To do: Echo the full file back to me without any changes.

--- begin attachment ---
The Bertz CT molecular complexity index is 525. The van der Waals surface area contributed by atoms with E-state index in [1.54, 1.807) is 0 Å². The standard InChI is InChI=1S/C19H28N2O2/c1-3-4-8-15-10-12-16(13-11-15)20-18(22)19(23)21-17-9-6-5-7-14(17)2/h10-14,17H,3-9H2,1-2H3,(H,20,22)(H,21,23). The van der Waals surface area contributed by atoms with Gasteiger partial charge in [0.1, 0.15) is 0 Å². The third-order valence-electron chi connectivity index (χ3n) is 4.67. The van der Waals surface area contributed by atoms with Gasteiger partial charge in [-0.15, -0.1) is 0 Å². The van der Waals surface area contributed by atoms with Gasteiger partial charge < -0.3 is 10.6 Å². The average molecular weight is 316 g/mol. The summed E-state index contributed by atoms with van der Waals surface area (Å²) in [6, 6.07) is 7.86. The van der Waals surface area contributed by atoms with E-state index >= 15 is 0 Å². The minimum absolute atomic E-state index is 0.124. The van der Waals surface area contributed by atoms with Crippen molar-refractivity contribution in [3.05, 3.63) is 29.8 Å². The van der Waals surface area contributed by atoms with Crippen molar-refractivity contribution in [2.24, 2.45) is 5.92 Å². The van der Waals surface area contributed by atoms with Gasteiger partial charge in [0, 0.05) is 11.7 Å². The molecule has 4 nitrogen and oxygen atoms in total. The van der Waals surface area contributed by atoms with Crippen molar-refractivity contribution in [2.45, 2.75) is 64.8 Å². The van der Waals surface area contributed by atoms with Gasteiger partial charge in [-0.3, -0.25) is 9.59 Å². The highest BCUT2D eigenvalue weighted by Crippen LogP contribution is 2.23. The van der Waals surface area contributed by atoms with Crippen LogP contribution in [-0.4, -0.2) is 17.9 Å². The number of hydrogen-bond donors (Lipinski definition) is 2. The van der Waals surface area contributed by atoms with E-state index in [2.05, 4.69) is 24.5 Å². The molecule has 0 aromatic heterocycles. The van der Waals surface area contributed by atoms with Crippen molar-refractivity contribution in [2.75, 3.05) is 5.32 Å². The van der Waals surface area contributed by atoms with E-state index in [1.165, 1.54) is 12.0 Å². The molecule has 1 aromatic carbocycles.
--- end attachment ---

The Bertz CT molecular complexity index is 525. The van der Waals surface area contributed by atoms with E-state index in [1.54, 1.807) is 0 Å². The standard InChI is InChI=1S/C19H28N2O2/c1-3-4-8-15-10-12-16(13-11-15)20-18(22)19(23)21-17-9-6-5-7-14(17)2/h10-14,17H,3-9H2,1-2H3,(H,20,22)(H,21,23). The van der Waals surface area contributed by atoms with Gasteiger partial charge in [0.1, 0.15) is 0 Å². The third-order valence-electron chi connectivity index (χ3n) is 4.67. The van der Waals surface area contributed by atoms with Gasteiger partial charge in [-0.15, -0.1) is 0 Å². The van der Waals surface area contributed by atoms with Gasteiger partial charge < -0.3 is 10.6 Å². The average molecular weight is 316 g/mol. The summed E-state index contributed by atoms with van der Waals surface area (Å²) in [6, 6.07) is 7.86. The van der Waals surface area contributed by atoms with E-state index >= 15 is 0 Å². The minimum absolute atomic E-state index is 0.124. The van der Waals surface area contributed by atoms with Crippen molar-refractivity contribution in [3.05, 3.63) is 29.8 Å². The van der Waals surface area contributed by atoms with Crippen molar-refractivity contribution in [2.24, 2.45) is 5.92 Å². The van der Waals surface area contributed by atoms with Gasteiger partial charge in [0, 0.05) is 11.7 Å². The molecule has 4 nitrogen and oxygen atoms in total. The van der Waals surface area contributed by atoms with Crippen molar-refractivity contribution in [2.45, 2.75) is 64.8 Å². The van der Waals surface area contributed by atoms with Gasteiger partial charge in [-0.3, -0.25) is 9.59 Å². The highest BCUT2D eigenvalue weighted by Crippen LogP contribution is 2.23. The van der Waals surface area contributed by atoms with Crippen LogP contribution in [-0.4, -0.2) is 17.9 Å². The number of hydrogen-bond donors (Lipinski definition) is 2. The van der Waals surface area contributed by atoms with E-state index in [2.05, 4.69) is 24.5 Å². The molecule has 0 aromatic heterocycles. The van der Waals surface area contributed by atoms with Crippen molar-refractivity contribution in [2.75, 3.05) is 5.32 Å². The van der Waals surface area contributed by atoms with E-state index in [1.165, 1.54) is 12.0 Å². The molecule has 1 aromatic carbocycles.